The cancer diet

Eating a well-balanced, plant-based diet and staying nourished helps the body recover and stay strong.

Healthy food

Cancer happens due to a constellation of genetic situations and environmental conditions.

Then, of course, there’s our unholy processed American diet of nutritional nothingness, which can make us particularly susceptible due to a lack of basic vitamins, minerals and phytonutrients.

Fortunately, God has gifted each of us amazing healing mechanisms that, when fed proper nutrition, have an astonishing, persistent capacity to keep us alive — and even heal us.

Our trillions of cells are programed to recognize the carbon-based nutrition they require from God’s apothecary, not corporate-sponsored food scientists.

Sadly, we’ve wandered — led astray from nature, disconnected from earth. We often sleepwalk through our nutritional choices, even when our lives hang in the balance.

My every cell squirmed uneasily when a close friend, renewing himself in remission from cancer, recently told me his doctor stated, “Eat anything you like.”

But this ignores our miraculous, built-in healing system’s requirements for nutrients to endure and recover.

Eating a well-balanced, plant-based diet and staying nourished during cancer treatment helps the body recover and stay strong. The stronger, more nourished the body, the faster it heals.

The National Cancer Institute recommends avoiding processed foods and ingredients because they may encourage the self-renewal of cancer stem cells.

Doctors say, as always, we should avoid all refined foods — white bread, white-flour pasta, hydrogenated oils and so on. Don’t put it in your mouth if it’s not from nature.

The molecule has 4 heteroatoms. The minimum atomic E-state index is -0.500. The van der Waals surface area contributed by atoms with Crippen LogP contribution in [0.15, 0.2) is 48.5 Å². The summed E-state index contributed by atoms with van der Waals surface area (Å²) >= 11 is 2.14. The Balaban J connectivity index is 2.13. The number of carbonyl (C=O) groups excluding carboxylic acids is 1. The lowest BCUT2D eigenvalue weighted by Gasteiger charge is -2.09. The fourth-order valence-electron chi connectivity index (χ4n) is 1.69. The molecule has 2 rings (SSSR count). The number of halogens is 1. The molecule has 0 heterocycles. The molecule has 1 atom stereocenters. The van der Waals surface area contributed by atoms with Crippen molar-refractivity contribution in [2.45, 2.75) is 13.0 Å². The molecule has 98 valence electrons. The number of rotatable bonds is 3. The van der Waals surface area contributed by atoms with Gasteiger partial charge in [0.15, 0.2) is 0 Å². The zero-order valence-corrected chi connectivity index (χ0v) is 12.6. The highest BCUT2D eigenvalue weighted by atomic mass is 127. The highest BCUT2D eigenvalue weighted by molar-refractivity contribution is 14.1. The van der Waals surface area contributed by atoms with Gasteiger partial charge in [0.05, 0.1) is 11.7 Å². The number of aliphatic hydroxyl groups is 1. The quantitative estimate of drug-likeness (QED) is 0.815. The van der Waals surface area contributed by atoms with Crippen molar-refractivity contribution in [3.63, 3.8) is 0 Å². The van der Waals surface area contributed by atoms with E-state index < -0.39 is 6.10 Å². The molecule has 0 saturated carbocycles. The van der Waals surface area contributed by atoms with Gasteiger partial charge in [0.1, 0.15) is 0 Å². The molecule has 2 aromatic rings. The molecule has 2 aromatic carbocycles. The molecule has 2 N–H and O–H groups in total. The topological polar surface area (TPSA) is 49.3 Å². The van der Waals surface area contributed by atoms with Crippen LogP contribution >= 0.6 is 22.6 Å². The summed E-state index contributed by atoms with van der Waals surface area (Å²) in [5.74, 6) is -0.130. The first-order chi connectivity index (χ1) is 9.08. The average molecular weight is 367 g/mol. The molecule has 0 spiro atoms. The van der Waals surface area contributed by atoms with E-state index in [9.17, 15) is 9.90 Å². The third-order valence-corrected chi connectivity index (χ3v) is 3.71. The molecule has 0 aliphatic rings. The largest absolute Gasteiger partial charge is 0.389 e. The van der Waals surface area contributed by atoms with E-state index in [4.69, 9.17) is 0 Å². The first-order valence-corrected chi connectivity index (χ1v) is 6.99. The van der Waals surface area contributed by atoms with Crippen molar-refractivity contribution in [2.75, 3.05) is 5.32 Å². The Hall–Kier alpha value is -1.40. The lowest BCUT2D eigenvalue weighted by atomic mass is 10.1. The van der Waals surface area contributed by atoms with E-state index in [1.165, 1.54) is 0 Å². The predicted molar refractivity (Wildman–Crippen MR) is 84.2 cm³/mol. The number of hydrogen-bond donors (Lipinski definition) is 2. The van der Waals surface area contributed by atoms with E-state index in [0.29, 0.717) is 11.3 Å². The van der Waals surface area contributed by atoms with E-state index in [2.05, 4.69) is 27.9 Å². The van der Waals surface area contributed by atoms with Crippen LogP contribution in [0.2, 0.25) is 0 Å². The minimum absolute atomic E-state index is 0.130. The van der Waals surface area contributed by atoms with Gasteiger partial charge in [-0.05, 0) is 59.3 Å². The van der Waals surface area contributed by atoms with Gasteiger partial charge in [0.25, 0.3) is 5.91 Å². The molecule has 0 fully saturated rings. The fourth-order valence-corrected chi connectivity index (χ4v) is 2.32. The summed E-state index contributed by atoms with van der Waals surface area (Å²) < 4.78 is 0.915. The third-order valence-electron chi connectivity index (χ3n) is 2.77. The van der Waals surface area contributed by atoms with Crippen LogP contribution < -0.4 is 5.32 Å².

The MD Anderson Cancer Center in Texas recommends an anti-inflammatory/anti-cancer diet high in phytonutrients from plants, fermented foods and omega 3 oils — but low in red meat, processed foods and omega-6 fatty acids.

Chemo patients often have trouble getting enough calories, so well-meaning friends and family may urge Grandma’s fried chicken, cookies, cakes and French fries. But they may do more harm than good. Instead, offer baked or grilled foods as tolerated. Nausea and lack of appetite can be exacerbated by fried foods anyway.

Then there’s sugar.

The CancerActive website reported: “More than six studies in three years show glucose — simple sugar — feeds cancer cells; the site also notes that high fructose corn syrup (think fizzy soft drinks and hundreds of other processed products) can have the same effect on cancer cells.

Mainstream authorities such as the Mayo Clinic and MD Anderson don’t support the idea that the presence of sugar can fuel — or stop — a cancer’s growth. But both recommend restricting sugar since it has no nutritional value or cancer-fighting benefit (and can cause poor health overall). There’s little we can control about genetics. But one thing we can change is how we eat.


Anticancer: A New Way of Life — by Dr. David Servan-Schreiber, an MD who fended off brain cancer for 20 years — explains how people living with cancer can fight it (and how healthy people can prevent it) through diet and wellness.

The Cancer-Fighting Kitchen — by Rebecca Katz, a chef who has taught patients and doctors at leading cancer centers about the powerful role of food in cancer care — offers “nourishing, big-flavor recipes for cancer treatment and recovery.”

Wendell Fowler is a chef, a syndicated food columnist and the author of Eat Right Now: The End of Mindless Eating.